Well, that is finally over. We had to deal with almost a month of nothing going on except rumors about whether or not the Rakuten Golden Eagles would let Masahiro Tanaka be posted, then it nearly a month of "where will he sign?" but the biggest melodrama of the offseason ended yesterday, and like a run-of-the-mill romantic comedy, this one ended up playing out exactly as we thought it would.
The role of the charming but hapless Englishman who overcomes his hubris was replaced by the free-spending, pitching-hungry New York Yankees and they weren't chasing some eccentric Zooey Deschanel-type they always thought of as friend, but a Japanese righty with a killer splitter and the ability to touch 96 mph with his fastball. Despite those minor difference, this free agent Rom-Com turned out to be every bit as predictable as the average Hugh Grant vehicle in the end. The handsome, wealthy organization with the winning tradition got the
girl arm. Snore.
The Big Three
1. Obviously, the number one story has to be Tanaka signing with the Yankees. He completes them. They had him at seven years, $155 million with an opt out in the fourth year. Now, the only question that remains is will he be worth it? Judging from the reaction to a poll over at Pinstriped Alley, Yankees fans think the answer is yes. At Baseball Nation, Rob Neyer isn't so sure he will be that much of a difference-maker though. I don't see him changing things as much as the more optimistic Yankees fans might think he will, but the fact that he is 25 years old is really significant for a team whose average player is pretty close in age to the target demographic for all those Cialis ads they run during games. The Yankees needed pitching and they needed to get younger and only Tanaka could really fill both needs. He might not be worth all of the $155 million the Yankees are shelling out, but he will probably be pretty darn good and the Yankees don't mind overpaying.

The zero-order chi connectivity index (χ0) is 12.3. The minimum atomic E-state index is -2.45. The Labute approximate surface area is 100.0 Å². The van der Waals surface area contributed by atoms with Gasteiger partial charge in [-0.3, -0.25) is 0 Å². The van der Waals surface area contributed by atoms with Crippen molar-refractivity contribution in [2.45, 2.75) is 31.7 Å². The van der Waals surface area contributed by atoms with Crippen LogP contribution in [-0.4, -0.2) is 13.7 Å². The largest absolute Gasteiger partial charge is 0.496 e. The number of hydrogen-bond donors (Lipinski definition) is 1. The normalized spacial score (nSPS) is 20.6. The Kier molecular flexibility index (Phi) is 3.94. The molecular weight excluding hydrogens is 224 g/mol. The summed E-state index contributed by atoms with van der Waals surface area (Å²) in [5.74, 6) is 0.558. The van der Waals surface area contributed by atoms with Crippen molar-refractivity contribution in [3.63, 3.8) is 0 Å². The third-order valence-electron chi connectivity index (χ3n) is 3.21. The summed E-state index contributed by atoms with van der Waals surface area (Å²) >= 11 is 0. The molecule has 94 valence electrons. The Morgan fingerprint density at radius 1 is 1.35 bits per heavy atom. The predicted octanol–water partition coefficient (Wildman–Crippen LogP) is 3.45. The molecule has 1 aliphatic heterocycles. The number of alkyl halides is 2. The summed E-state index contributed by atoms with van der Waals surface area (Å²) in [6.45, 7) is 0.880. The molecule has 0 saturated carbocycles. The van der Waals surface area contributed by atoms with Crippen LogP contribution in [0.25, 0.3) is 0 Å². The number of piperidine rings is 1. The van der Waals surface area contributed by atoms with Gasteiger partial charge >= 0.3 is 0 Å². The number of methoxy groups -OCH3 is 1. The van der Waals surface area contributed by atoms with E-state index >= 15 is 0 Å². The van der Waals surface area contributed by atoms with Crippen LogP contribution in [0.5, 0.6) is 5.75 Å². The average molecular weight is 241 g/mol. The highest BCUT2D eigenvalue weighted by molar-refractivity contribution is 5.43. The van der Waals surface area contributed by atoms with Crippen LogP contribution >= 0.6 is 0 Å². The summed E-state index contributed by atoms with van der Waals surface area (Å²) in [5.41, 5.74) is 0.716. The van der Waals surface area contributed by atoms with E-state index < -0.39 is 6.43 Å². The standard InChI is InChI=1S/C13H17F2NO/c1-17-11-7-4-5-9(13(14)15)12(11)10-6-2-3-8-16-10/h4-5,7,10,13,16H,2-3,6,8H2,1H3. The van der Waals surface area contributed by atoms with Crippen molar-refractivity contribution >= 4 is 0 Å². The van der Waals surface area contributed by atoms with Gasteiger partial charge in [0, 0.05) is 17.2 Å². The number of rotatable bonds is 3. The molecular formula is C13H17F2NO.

2. Not to be outdone by their arch-rivals, the Red Sox signed Grady Sizemore. Take that Yankees! Sure, it is not on par with landing the top available arm, but the last time I checked, the Red Sox had between eight and 80 possible starters floating around their major league team and farm system and a World Championship that Mike Napoli misplaced somewhere along with his shirt and car keys last Friday night. Outfield depth might be an issue, however, and Sizemore could address that. The Red Sox gave Sizemore an incentive-laden major league deal with a base salary of just $750,000 so they are risking less than they will probably spend on private investigators to find and recover that trophy this offseason. For that modest risk, they get a guy who was one of the best center fielders in the game from 2005-2008 and who is still just 31 years old. Maybe he doesn't have the best medical history of late, but it's $750K. There isn't a team in baseball that would really sweat that small of a risk for his potential upside, is there?